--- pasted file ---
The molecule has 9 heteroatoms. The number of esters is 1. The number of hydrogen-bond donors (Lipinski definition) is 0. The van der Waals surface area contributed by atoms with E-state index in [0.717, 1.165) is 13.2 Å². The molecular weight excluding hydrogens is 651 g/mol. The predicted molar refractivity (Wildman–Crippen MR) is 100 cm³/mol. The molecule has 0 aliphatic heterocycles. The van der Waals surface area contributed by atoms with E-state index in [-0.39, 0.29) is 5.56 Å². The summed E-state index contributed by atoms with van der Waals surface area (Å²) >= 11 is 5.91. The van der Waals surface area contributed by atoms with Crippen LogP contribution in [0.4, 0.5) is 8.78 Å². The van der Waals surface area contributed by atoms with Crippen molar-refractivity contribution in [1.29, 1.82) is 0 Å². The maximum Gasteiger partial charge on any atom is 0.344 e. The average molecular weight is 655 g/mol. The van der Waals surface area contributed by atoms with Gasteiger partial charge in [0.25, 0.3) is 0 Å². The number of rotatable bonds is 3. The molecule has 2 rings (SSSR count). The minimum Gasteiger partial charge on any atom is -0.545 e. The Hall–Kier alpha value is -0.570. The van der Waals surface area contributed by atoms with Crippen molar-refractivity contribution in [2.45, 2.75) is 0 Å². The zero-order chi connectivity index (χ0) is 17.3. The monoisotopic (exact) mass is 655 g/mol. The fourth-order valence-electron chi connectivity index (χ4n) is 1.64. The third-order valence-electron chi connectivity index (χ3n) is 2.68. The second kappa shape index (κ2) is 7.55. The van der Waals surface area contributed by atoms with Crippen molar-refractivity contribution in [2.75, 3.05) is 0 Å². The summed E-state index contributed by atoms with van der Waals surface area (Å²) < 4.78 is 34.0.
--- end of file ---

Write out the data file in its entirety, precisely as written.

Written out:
The molecule has 9 heteroatoms. The number of esters is 1. The number of hydrogen-bond donors (Lipinski definition) is 0. The van der Waals surface area contributed by atoms with E-state index in [0.717, 1.165) is 13.2 Å². The molecular weight excluding hydrogens is 651 g/mol. The predicted molar refractivity (Wildman–Crippen MR) is 100 cm³/mol. The molecule has 0 aliphatic heterocycles. The van der Waals surface area contributed by atoms with E-state index in [-0.39, 0.29) is 5.56 Å². The summed E-state index contributed by atoms with van der Waals surface area (Å²) >= 11 is 5.91. The van der Waals surface area contributed by atoms with Crippen LogP contribution in [0.4, 0.5) is 8.78 Å². The van der Waals surface area contributed by atoms with Crippen molar-refractivity contribution in [1.29, 1.82) is 0 Å². The maximum Gasteiger partial charge on any atom is 0.344 e. The average molecular weight is 655 g/mol. The van der Waals surface area contributed by atoms with Gasteiger partial charge in [0.25, 0.3) is 0 Å². The number of rotatable bonds is 3. The molecule has 2 rings (SSSR count). The minimum Gasteiger partial charge on any atom is -0.545 e. The Hall–Kier alpha value is -0.570. The van der Waals surface area contributed by atoms with Crippen molar-refractivity contribution in [2.45, 2.75) is 0 Å². The zero-order chi connectivity index (χ0) is 17.3. The monoisotopic (exact) mass is 655 g/mol. The fourth-order valence-electron chi connectivity index (χ4n) is 1.64. The third-order valence-electron chi connectivity index (χ3n) is 2.68. The second kappa shape index (κ2) is 7.55. The van der Waals surface area contributed by atoms with Crippen molar-refractivity contribution in [2.75, 3.05) is 0 Å². The summed E-state index contributed by atoms with van der Waals surface area (Å²) < 4.78 is 34.0.